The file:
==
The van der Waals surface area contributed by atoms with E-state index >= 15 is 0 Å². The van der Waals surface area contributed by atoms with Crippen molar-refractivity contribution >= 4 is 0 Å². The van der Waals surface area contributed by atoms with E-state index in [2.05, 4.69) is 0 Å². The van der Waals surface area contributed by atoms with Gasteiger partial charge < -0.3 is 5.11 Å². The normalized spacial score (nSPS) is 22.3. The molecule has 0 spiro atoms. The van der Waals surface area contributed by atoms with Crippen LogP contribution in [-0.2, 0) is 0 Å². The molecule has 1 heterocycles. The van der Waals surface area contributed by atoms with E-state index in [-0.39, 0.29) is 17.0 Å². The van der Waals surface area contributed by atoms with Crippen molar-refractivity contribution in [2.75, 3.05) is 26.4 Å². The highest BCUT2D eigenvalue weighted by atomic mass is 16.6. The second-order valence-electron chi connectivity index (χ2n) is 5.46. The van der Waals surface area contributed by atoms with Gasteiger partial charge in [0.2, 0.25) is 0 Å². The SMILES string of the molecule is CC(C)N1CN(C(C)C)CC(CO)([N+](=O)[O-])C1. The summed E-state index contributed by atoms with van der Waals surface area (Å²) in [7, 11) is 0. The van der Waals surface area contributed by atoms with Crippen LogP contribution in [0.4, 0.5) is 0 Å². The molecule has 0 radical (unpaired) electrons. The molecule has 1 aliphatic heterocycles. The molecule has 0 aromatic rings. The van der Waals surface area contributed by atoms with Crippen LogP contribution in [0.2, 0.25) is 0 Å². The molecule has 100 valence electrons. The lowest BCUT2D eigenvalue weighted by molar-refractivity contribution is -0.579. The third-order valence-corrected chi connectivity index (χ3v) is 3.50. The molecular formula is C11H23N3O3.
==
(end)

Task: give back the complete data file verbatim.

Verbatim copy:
The van der Waals surface area contributed by atoms with E-state index >= 15 is 0 Å². The van der Waals surface area contributed by atoms with Crippen molar-refractivity contribution >= 4 is 0 Å². The van der Waals surface area contributed by atoms with E-state index in [2.05, 4.69) is 0 Å². The van der Waals surface area contributed by atoms with Gasteiger partial charge < -0.3 is 5.11 Å². The normalized spacial score (nSPS) is 22.3. The molecule has 0 spiro atoms. The van der Waals surface area contributed by atoms with Crippen LogP contribution in [-0.2, 0) is 0 Å². The molecule has 1 heterocycles. The van der Waals surface area contributed by atoms with E-state index in [-0.39, 0.29) is 17.0 Å². The van der Waals surface area contributed by atoms with Crippen molar-refractivity contribution in [2.75, 3.05) is 26.4 Å². The highest BCUT2D eigenvalue weighted by atomic mass is 16.6. The second-order valence-electron chi connectivity index (χ2n) is 5.46. The van der Waals surface area contributed by atoms with Gasteiger partial charge in [0.2, 0.25) is 0 Å². The SMILES string of the molecule is CC(C)N1CN(C(C)C)CC(CO)([N+](=O)[O-])C1. The summed E-state index contributed by atoms with van der Waals surface area (Å²) in [7, 11) is 0. The van der Waals surface area contributed by atoms with Crippen LogP contribution in [0.4, 0.5) is 0 Å². The molecule has 0 radical (unpaired) electrons. The molecule has 1 aliphatic heterocycles. The molecule has 0 aromatic rings. The van der Waals surface area contributed by atoms with Crippen LogP contribution in [0.2, 0.25) is 0 Å². The molecule has 100 valence electrons. The lowest BCUT2D eigenvalue weighted by molar-refractivity contribution is -0.579. The third-order valence-corrected chi connectivity index (χ3v) is 3.50. The molecular formula is C11H23N3O3.